Prior to 1976, student loans could be discharged without restriction in bankruptcy. Of course, if you look back at the statistics from that time, there’s not much to say about student debt. When the U.S. bankruptcy law was enacted in 1978, the ability to discharge student loans was curtailed. At that time, in order for your loan to be forgiven, you must make repayments for 5 years or demonstrate that such repayments would constitute undue hardship. The rationale for narrowing the discharge is that it would hurt the student loan system as student debtors flock to bankruptcy to discharge their debts. However, the facts do not support the attack. By 1977, only 0.3 percent of student loans were discharged in bankruptcy. 6. However, the high wall remains closed to student debtors. Until 1984, only private student loans offered by nonprofit higher education institutions were forgivable. 7. Next, with the Bankruptcy Amendment Act of 1984 and the Federal Judges Act, all private loans from non-profit lenders were excluded. In 1990, the repayment period before surrender was extended to 7 years. 8. In 1991, the Emergency Unemployment Compensation Act of 1991 allowed the federal government to withhold up to 10% of a defaulting borrower’s discretionary wages. 9. In 1993, the Higher Education Amendment Act of 1992 increased the income contingent repayment by requiring a payment of 20% of disposable income for direct loans. 10. After 25 years of repayment, the remaining balance is forgiven. In 1996, the Debt Collection Improvement Act of 1996 allowed for offsetting Social Security benefit payments to repay delinquent federal education loans. 11. In 1998, the Higher Education Amendment Act 1998 removed the provision allowing education loans to be released after 7 years of repayment. 12. In 2001, the US Department of Education began offsetting up to 15 percent of Social Security disability and retirement benefits to repay delinquent federal education loans. In 2005, what we call a “law change” in the field of bankruptcy, further narrowed the exceptions to discharge forgiveness to include most private student loans. Since private student loans are protected from forgiveness in bankruptcy, the cost of these loans has not been reduced. 13. If the rationale for excluding student loans is that the cost to students of obtaining loans would skyrocket, then that fact would seem to waste that argument.
After slowly saddling our students with unshakable debt, the government has worked out several ways to handle government-backed student loans outside of bankruptcy. In 2007, the College Cost Reduction and Access Act of 2007 added income-based repayments allowing for smaller repayments than income contingent repayments, 15% of disposable income and debt forgiveness after 25 years. 14. In 2010, the Health Care and Education Harmonization Act of 2010 created a new version of income-based repayments, cutting monthly repayments to 10% of disposable income and forgiving debt after 20 years. 15. This new and improved income-based repayment plan is only available to borrowers who did not have a loan prior to 2008. Additionally, those with defaulted loans will not be eligible for income-based repayments unless they reinstate those loans first. If you are interested in seeing if your loan is eligible for income-based repayment or income contingent repayment, please visit student aid dot gov. Unfortunately, none of these programs are doing anything to address private loans, a growing problem that currently stands at about $200,000,000,000.00 ($200 billion), or about 16% of total student loan debt.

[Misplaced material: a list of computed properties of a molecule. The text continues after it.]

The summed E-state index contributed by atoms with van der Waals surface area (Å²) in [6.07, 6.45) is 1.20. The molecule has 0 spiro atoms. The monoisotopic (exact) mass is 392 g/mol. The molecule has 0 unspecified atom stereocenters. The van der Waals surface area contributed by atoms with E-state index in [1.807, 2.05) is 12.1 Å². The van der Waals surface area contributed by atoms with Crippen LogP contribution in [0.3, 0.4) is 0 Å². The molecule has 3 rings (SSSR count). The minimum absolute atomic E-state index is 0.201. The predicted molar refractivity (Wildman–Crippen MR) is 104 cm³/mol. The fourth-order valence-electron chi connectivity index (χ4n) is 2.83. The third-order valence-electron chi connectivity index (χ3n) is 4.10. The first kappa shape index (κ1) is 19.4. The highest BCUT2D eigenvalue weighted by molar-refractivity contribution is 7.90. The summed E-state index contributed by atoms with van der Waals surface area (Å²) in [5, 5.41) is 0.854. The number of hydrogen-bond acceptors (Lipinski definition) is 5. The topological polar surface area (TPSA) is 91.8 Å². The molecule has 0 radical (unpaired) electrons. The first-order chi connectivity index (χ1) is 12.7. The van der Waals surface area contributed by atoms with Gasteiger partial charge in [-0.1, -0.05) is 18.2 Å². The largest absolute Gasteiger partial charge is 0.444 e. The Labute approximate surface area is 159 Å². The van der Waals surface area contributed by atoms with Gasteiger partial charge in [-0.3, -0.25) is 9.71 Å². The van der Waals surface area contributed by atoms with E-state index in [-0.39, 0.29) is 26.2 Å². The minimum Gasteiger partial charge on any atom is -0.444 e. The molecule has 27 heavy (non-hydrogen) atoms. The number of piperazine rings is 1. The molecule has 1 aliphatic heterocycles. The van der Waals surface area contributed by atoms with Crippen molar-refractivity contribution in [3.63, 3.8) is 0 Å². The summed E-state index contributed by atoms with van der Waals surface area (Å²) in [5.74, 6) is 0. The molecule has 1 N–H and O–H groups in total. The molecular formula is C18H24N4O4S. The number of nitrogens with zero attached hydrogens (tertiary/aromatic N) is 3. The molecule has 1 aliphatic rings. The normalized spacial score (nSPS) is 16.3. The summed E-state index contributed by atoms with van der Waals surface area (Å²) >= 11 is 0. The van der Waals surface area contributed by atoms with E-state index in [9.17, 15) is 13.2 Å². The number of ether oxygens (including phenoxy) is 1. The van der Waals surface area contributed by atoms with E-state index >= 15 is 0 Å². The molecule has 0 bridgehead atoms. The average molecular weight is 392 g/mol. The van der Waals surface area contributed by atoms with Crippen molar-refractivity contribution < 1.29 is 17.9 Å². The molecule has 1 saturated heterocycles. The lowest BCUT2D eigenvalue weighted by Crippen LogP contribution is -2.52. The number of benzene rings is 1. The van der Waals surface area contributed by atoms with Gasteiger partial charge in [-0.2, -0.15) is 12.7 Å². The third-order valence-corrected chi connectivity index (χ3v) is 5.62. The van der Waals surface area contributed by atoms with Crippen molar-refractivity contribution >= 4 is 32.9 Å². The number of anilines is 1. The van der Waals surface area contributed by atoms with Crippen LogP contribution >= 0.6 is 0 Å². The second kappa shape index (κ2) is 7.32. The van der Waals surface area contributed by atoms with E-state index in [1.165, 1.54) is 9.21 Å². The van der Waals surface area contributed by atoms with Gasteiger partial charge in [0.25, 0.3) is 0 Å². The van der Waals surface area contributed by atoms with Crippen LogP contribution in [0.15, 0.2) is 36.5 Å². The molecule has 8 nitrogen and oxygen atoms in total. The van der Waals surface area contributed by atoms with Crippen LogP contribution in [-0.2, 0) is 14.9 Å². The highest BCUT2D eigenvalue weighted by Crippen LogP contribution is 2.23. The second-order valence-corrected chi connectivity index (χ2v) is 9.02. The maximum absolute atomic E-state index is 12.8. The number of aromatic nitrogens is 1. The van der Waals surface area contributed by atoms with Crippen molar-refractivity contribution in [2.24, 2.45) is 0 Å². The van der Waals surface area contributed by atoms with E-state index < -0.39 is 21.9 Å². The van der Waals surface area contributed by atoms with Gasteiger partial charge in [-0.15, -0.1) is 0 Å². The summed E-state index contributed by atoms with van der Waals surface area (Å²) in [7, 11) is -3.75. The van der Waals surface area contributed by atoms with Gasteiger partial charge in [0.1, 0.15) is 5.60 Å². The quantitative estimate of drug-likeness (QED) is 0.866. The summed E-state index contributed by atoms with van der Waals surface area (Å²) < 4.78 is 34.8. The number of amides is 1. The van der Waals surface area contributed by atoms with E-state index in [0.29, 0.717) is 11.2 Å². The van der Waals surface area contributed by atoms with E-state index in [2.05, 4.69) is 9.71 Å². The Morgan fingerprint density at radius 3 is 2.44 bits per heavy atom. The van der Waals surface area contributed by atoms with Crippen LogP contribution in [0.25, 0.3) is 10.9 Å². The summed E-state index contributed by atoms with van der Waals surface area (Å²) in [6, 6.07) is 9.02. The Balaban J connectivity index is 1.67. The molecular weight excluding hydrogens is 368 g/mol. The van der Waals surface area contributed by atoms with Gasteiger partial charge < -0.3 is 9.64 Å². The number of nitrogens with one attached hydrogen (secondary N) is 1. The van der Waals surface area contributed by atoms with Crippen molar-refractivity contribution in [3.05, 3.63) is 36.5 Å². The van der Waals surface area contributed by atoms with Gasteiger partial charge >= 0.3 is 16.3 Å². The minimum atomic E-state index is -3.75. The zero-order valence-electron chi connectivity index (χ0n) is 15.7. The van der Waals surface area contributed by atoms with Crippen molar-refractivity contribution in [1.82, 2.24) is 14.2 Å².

what can we do?
The cost of education is relentlessly rising, the need for higher education to earn a living wage is only going to grow, and the ability of our graduates to repay those loans is diminishing. Why does the cost of education far exceed the inflation rate? Why are state and local governments reducing funding for college students? These are also issues that need to be addressed. My focus is the lack of access to real emissions options and how that drags down the rest of the economy. This is a problem. On September 8, 2015, Michigan Rep. Dan Kildee introduced a bill in Congress aimed at alleviating the burden on students and their families from increased educational costs and the financial strain of student loans. 16. The proposed legislation would repeal the emissions exceptions listed in 11 USC § 523 (a)(8).If you would like to comment on this issue, please call your congressional representative today and let them know where you stand on HR 3451
all the best,
Steven Palmer, Esq.
Licensed in WA and OH
2. PL 85-864; 72 Status. 1580
3. Case Schiller House Price Index, inflation-adjusted
4. Student Debt: Growing Bigger, Heather Boushey Center for Economic and Policy Research (September 2005).
5. Boushey (September 2005)
6. Ending Student Loan Exceptionalism: The Case for Risk-Based Pricing and Exemption, 126 Harv. L. Priest 587
7. Financial Aid dot Org, problems, bankruptcy
8. Crime Control Act 1990, PL 101-674, 11/29/1990
9. PL 102-164, 11/15/1991
10. PL 102-325, July 23, 1992
11. Debt Collection Improvement Act of 1996, PL 104-134, 4/26/1996
12. PL 105-244, 10/7/1998
13. 126 Harvest. L. Priest 587
14. PL 110-84, September 27, 2007
15. PL 111-152, March 30, 2010